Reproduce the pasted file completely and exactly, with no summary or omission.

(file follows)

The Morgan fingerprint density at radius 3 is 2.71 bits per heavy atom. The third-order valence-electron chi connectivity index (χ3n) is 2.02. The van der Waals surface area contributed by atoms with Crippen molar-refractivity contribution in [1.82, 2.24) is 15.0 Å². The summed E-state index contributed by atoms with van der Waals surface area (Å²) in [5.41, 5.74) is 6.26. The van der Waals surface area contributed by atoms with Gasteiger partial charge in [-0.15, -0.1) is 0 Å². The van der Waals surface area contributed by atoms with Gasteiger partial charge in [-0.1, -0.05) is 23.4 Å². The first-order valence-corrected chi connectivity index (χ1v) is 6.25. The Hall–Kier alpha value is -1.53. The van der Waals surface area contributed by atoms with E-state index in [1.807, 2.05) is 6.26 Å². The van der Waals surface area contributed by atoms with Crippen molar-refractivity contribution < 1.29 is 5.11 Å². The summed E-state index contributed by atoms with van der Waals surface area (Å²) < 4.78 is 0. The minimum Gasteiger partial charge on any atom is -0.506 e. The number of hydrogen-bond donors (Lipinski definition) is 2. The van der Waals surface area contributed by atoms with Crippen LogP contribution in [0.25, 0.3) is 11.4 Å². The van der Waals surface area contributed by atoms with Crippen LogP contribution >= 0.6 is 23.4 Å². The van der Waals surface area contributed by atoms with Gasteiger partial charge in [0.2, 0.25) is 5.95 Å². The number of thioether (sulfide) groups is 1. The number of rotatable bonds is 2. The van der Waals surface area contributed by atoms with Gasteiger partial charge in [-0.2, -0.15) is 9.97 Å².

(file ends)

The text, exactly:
The Morgan fingerprint density at radius 3 is 2.71 bits per heavy atom. The third-order valence-electron chi connectivity index (χ3n) is 2.02. The van der Waals surface area contributed by atoms with Crippen molar-refractivity contribution in [1.82, 2.24) is 15.0 Å². The summed E-state index contributed by atoms with van der Waals surface area (Å²) in [5.41, 5.74) is 6.26. The van der Waals surface area contributed by atoms with Gasteiger partial charge in [-0.15, -0.1) is 0 Å². The van der Waals surface area contributed by atoms with Gasteiger partial charge in [-0.1, -0.05) is 23.4 Å². The first-order valence-corrected chi connectivity index (χ1v) is 6.25. The Hall–Kier alpha value is -1.53. The van der Waals surface area contributed by atoms with E-state index in [1.807, 2.05) is 6.26 Å². The van der Waals surface area contributed by atoms with Crippen molar-refractivity contribution < 1.29 is 5.11 Å². The summed E-state index contributed by atoms with van der Waals surface area (Å²) < 4.78 is 0. The minimum Gasteiger partial charge on any atom is -0.506 e. The number of hydrogen-bond donors (Lipinski definition) is 2. The van der Waals surface area contributed by atoms with Crippen LogP contribution in [0.25, 0.3) is 11.4 Å². The van der Waals surface area contributed by atoms with Crippen LogP contribution >= 0.6 is 23.4 Å². The van der Waals surface area contributed by atoms with Gasteiger partial charge in [0.2, 0.25) is 5.95 Å². The number of thioether (sulfide) groups is 1. The number of rotatable bonds is 2. The van der Waals surface area contributed by atoms with Gasteiger partial charge in [-0.2, -0.15) is 9.97 Å².